The SMSF Association has revealed it has received notification from Treasury as to how the non-concessional contributions (NCC) three-year bring-forward provisions will apply for individuals aged between 67 and 74.
“Treasury has confirmed that the amendments, which are currently before parliament, simply move the current cut-off age for the bring-forward rule from needing to be under age 67 to needing to be under age 75 from 1 July 2022,” the association posted on social media yesterday.
“Importantly, Treasury has confirmed the regulations which will support the amendments currently before parliament, and which Treasury are hoping will be finalised before the end of this calendar year, will not change this outcome.”
The industry body welcomed the news, acknowledging Treasury’s approach will not add any unwanted additional complexity to the superannuation system.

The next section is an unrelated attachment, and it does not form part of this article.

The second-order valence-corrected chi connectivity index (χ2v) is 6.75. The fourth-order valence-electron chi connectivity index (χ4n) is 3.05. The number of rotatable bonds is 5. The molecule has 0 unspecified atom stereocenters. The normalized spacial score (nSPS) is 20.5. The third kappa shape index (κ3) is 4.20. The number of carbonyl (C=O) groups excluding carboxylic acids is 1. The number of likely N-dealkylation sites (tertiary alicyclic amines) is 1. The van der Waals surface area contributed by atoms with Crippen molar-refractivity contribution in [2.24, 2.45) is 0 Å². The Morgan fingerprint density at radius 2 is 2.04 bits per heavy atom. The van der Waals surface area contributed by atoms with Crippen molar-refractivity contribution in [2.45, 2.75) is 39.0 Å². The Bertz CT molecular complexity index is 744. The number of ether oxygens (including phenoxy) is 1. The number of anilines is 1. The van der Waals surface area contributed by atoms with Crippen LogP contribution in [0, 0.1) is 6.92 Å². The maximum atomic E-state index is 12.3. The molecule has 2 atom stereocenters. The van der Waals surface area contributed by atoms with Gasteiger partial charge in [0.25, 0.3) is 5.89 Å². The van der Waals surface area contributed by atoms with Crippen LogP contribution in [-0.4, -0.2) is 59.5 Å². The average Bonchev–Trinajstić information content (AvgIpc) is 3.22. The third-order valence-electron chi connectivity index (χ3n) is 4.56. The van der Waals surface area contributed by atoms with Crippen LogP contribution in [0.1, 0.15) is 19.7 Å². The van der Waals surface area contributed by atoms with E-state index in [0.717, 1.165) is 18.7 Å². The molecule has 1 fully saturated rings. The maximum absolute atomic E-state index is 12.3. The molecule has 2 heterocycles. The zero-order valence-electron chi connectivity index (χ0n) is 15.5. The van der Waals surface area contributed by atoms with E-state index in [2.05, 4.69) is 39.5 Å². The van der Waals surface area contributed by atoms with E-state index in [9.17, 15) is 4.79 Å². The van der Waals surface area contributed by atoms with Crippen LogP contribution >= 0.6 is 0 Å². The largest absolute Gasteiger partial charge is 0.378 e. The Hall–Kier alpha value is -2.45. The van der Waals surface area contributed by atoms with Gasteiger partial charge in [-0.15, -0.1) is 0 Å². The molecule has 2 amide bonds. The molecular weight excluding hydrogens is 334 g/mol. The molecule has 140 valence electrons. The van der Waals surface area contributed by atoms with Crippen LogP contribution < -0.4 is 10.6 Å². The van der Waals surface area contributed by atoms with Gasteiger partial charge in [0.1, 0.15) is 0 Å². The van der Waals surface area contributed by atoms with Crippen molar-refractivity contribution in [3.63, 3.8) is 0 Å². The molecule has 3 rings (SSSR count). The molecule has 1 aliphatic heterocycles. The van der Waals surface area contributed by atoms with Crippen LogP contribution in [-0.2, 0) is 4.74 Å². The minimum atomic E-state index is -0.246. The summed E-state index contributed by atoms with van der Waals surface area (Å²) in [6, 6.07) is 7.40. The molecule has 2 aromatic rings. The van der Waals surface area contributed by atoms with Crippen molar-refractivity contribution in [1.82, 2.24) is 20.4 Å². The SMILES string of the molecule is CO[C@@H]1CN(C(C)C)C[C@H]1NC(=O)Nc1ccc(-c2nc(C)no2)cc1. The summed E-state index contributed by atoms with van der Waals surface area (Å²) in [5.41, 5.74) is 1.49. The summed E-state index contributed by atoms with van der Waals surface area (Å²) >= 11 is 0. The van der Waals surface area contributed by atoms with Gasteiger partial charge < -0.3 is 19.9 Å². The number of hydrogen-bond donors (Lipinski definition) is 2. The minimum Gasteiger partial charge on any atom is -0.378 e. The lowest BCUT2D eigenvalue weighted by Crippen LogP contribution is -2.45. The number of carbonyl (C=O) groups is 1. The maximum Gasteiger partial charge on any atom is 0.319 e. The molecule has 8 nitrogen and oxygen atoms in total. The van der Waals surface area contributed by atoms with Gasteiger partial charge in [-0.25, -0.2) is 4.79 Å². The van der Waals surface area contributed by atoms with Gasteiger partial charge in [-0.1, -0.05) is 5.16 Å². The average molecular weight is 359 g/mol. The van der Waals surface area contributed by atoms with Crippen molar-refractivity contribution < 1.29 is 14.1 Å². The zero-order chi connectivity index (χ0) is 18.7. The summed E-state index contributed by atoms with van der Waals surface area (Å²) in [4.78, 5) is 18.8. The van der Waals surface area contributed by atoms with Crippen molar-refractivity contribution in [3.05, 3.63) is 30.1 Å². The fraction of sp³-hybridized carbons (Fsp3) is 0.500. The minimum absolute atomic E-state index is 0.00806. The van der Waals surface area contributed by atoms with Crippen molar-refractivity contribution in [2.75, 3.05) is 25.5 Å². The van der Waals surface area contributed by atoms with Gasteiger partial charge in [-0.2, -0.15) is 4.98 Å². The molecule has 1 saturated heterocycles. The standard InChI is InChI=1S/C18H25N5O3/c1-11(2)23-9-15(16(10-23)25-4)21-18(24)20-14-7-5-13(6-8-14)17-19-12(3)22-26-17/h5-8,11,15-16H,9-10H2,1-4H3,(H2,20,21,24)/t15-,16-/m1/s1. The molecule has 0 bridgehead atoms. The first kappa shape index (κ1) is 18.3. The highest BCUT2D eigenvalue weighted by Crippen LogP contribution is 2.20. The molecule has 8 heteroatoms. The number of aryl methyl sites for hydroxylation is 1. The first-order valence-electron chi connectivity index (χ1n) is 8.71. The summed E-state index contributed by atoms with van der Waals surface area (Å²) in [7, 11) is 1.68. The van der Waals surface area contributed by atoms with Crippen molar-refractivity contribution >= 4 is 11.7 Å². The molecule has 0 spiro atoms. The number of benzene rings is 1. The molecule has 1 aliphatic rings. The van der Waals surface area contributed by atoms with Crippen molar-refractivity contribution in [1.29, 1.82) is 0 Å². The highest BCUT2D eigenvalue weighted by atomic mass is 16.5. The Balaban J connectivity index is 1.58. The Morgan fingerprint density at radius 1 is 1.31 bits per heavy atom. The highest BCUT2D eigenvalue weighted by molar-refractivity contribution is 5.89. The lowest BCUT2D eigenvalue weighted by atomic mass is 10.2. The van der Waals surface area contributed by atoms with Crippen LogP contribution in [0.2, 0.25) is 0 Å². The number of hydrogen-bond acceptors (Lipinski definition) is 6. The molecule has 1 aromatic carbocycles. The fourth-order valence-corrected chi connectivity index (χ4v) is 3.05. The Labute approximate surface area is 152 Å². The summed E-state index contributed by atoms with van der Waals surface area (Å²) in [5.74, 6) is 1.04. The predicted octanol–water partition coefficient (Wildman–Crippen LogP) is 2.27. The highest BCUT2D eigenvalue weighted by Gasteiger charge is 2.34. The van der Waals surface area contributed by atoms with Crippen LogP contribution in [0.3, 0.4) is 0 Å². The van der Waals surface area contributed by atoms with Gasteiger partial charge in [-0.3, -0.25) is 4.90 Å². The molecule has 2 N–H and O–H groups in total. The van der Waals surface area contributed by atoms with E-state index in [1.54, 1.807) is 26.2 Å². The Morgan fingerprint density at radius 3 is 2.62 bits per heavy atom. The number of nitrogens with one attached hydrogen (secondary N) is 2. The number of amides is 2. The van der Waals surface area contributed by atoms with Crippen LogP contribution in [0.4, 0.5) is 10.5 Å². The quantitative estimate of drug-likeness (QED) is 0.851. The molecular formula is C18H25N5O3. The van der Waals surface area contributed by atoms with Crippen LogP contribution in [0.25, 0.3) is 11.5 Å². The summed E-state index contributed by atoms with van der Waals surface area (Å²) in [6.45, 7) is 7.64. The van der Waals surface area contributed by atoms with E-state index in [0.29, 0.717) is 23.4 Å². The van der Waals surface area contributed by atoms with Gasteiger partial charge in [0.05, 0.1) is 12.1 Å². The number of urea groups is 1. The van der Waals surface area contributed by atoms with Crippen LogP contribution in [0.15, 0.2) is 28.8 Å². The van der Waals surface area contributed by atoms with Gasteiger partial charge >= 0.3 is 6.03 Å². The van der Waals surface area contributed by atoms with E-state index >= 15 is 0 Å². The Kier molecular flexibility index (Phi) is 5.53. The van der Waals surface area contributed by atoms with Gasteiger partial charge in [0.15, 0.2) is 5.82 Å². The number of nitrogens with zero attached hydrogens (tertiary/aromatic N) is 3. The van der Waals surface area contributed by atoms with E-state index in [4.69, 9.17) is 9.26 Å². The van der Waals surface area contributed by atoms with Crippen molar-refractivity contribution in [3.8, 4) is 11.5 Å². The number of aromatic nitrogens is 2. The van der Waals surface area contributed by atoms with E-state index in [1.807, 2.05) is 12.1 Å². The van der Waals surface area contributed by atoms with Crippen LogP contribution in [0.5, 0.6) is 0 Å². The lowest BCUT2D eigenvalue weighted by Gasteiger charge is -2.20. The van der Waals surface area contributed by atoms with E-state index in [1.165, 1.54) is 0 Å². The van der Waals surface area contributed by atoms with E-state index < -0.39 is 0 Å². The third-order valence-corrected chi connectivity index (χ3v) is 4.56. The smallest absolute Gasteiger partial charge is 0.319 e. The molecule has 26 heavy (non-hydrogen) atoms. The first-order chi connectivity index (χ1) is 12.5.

The original budget papers regarding the measure did not make it clear how the rules would be applied to the additional cohort given access to the contribution strategy. However, there were indications a phased approach to the provision based on age would be adopted.
“The feedback that was received [from Treasury] is [the rule will probably be applied such that] depending on an individual’s age we will see a phasing out of the [NCC] bring-forward [provision] subject of course to the normal contributions rules – those TSB (total super balance) tests that determine whether or not someone qualifies,” SMSF Association policy manager Tracey Scotchbrook said at the ASF Audits Technical Seminar 2021 in October.
Specifically, Scotchbrook noted the phasing-out method will likely see people aged 72 and under able to bring forward three years of NCCs, people aged 72 and up to when they turn 74 allowed to bring forward two years of NCCs, and those aged 74 but under age 75 able to bring forward one year of NCCs.
The decision to broaden the application of the NCC bring-forward provisions was announced along with the amendment to the current work test rules in the 2021 federal budget.